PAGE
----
Contributing factors to the situation included having many instances of Microsoft System Center Configuration Manager spread across IT adding cost and complexity to operational management of the environment. In addition, patch compliance was running at 60% with variability of 20-40%. This resulted in compounding vulnerabilities month over month as patches lagged.

Long patching cycles, low patch compliance and high variability left Microsoft vulnerable to well published hacks as well as emergency situations. This necessitated emergency scrambles and out of band patching requirements resulting in increased costs as large teams of people rallied to address the issue. An additional negative outcome was outages for users as patching took line of business applications and operations offline.

Solution

MSIT's solution approach included policy changes, use of new technologies and process changes. This multi-pronged approach supported the increasing need Microsoft had to ensure a secure environment.

Policies

One of the foundational policies required to improve patching at Microsoft was the implementation of compliance deadlines. The organization was serious about limiting and meeting their risk obligation to the board of directors which required senior leadership to uphold compliance deadlines. MSIT adopted the policy that that a patch not installed by a server owner prior to a compliance deadline would be installed for them. Executive sponsorship was key to getting server owners to participate and adhere to deadlines.

Technologies

In addition to policy implementation, technology was also adopted to support the goals. For 2010 the focus was on configuration manager server agent health. Instead of continually reviewing issues server by server, MSIT started grouping issues by symptom and doing root cause analysis on the largest buckets of issues. Once root cause was determined and the fix implemented, a new baseline would be measured and the process repeated until that bucket of symptoms was at zero. This focus was responsible for the jump in patch compliance in 2011 from 70% to 90%.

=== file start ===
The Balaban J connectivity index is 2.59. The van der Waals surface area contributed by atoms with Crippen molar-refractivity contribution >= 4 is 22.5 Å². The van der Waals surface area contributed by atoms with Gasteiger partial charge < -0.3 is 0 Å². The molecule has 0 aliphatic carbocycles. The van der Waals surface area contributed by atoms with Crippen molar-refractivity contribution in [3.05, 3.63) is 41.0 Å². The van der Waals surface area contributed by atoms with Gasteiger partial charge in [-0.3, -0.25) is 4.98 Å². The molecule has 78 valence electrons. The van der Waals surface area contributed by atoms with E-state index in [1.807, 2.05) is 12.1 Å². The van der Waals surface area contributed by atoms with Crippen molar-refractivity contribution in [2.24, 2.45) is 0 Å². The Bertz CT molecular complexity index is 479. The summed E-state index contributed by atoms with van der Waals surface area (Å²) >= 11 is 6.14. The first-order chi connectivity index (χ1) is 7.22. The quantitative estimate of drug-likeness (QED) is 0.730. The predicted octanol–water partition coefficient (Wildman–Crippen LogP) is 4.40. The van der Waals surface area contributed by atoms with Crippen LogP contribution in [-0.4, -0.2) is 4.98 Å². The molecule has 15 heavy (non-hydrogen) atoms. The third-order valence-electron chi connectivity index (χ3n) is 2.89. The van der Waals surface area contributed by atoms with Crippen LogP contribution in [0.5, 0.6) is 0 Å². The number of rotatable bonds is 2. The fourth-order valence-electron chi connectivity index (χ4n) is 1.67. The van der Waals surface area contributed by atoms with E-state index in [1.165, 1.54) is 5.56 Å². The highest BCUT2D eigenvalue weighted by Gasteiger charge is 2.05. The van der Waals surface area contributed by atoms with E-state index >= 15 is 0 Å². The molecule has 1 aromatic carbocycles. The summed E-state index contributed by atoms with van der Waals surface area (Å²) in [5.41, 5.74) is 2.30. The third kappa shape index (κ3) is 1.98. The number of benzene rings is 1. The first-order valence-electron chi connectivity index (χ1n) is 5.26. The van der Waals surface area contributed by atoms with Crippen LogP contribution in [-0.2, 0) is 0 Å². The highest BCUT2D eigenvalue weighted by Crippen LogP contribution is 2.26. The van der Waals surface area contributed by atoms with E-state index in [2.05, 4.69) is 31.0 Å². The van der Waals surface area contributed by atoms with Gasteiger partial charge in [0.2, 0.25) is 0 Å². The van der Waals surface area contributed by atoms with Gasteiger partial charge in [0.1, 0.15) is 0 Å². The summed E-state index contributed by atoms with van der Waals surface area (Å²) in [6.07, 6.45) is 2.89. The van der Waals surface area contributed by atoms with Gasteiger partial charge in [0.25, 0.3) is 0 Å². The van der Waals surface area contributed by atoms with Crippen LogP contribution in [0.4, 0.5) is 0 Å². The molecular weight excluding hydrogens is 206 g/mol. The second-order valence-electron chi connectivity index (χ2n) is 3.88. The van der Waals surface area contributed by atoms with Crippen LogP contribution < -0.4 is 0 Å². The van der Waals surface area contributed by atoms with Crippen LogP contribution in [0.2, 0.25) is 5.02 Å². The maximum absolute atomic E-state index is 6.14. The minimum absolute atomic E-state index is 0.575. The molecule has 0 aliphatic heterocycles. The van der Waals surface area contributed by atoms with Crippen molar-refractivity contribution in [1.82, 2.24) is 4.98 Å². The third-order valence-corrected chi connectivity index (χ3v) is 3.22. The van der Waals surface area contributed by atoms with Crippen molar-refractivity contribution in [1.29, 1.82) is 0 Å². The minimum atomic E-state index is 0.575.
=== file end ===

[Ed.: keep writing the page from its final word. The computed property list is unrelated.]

In 2013 MSIT expanded their automation tool set to include System Center Orchestrator, a component of the System Center suite.

The first scenario targeted was patching servers in a clustered environment. In this complex scenario, the goal is to patch and reboot each server participating in a cluster in sequenced fashion, ensuring the end-user experience is not compromised. Traditionally an operator running scripts and validation steps tailored to an application would perform these steps until each server in the cluster was compliant. Using Orchestrator, these scripts and business logic were transformed into a workflow and programmatically executed across the entire cluster. The result was improved predictability by reducing error-prone manual activities.

Orchestrator is also used as the "suspenders" to the "belt" provided by System Center Configuration Manager. In situations where Configuration Manager logs a failed attempt to patch a server, a signal is passed to Orchestrator to initiate a standard patch workflow. The workflow repeats until the server is successfully patched, or the service windows expires. In this scenario transient infrastructure or unhealthy SCCM issues are mitigated.